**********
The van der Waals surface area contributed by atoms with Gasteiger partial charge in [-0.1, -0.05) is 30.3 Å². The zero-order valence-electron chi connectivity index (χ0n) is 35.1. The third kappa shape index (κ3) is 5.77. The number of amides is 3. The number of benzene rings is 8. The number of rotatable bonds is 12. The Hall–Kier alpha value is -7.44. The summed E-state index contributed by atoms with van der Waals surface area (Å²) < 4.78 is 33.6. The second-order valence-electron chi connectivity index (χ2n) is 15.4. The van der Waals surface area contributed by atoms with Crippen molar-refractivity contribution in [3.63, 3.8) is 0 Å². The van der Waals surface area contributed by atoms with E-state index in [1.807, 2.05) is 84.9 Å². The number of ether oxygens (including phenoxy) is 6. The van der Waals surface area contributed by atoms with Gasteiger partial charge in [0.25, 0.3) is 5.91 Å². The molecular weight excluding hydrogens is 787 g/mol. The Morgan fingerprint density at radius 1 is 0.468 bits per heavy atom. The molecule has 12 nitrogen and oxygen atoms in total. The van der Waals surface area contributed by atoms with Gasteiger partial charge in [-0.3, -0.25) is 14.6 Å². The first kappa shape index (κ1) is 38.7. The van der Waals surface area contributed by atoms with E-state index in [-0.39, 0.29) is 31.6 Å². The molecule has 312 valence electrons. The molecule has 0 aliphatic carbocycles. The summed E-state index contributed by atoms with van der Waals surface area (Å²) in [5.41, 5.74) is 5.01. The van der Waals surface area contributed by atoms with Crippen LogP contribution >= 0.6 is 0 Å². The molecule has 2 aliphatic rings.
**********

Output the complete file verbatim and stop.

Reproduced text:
The van der Waals surface area contributed by atoms with Gasteiger partial charge in [-0.1, -0.05) is 30.3 Å². The zero-order valence-electron chi connectivity index (χ0n) is 35.1. The third kappa shape index (κ3) is 5.77. The number of amides is 3. The number of benzene rings is 8. The number of rotatable bonds is 12. The Hall–Kier alpha value is -7.44. The summed E-state index contributed by atoms with van der Waals surface area (Å²) < 4.78 is 33.6. The second-order valence-electron chi connectivity index (χ2n) is 15.4. The van der Waals surface area contributed by atoms with Crippen molar-refractivity contribution in [3.63, 3.8) is 0 Å². The van der Waals surface area contributed by atoms with E-state index in [1.807, 2.05) is 84.9 Å². The number of ether oxygens (including phenoxy) is 6. The van der Waals surface area contributed by atoms with Gasteiger partial charge in [0.25, 0.3) is 5.91 Å². The molecular weight excluding hydrogens is 787 g/mol. The Morgan fingerprint density at radius 1 is 0.468 bits per heavy atom. The molecule has 12 nitrogen and oxygen atoms in total. The van der Waals surface area contributed by atoms with Gasteiger partial charge in [-0.3, -0.25) is 14.6 Å². The first kappa shape index (κ1) is 38.7. The van der Waals surface area contributed by atoms with E-state index in [-0.39, 0.29) is 31.6 Å². The molecule has 312 valence electrons. The molecule has 0 aliphatic carbocycles. The summed E-state index contributed by atoms with van der Waals surface area (Å²) in [5.41, 5.74) is 5.01. The van der Waals surface area contributed by atoms with Crippen LogP contribution >= 0.6 is 0 Å². The molecule has 2 aliphatic rings.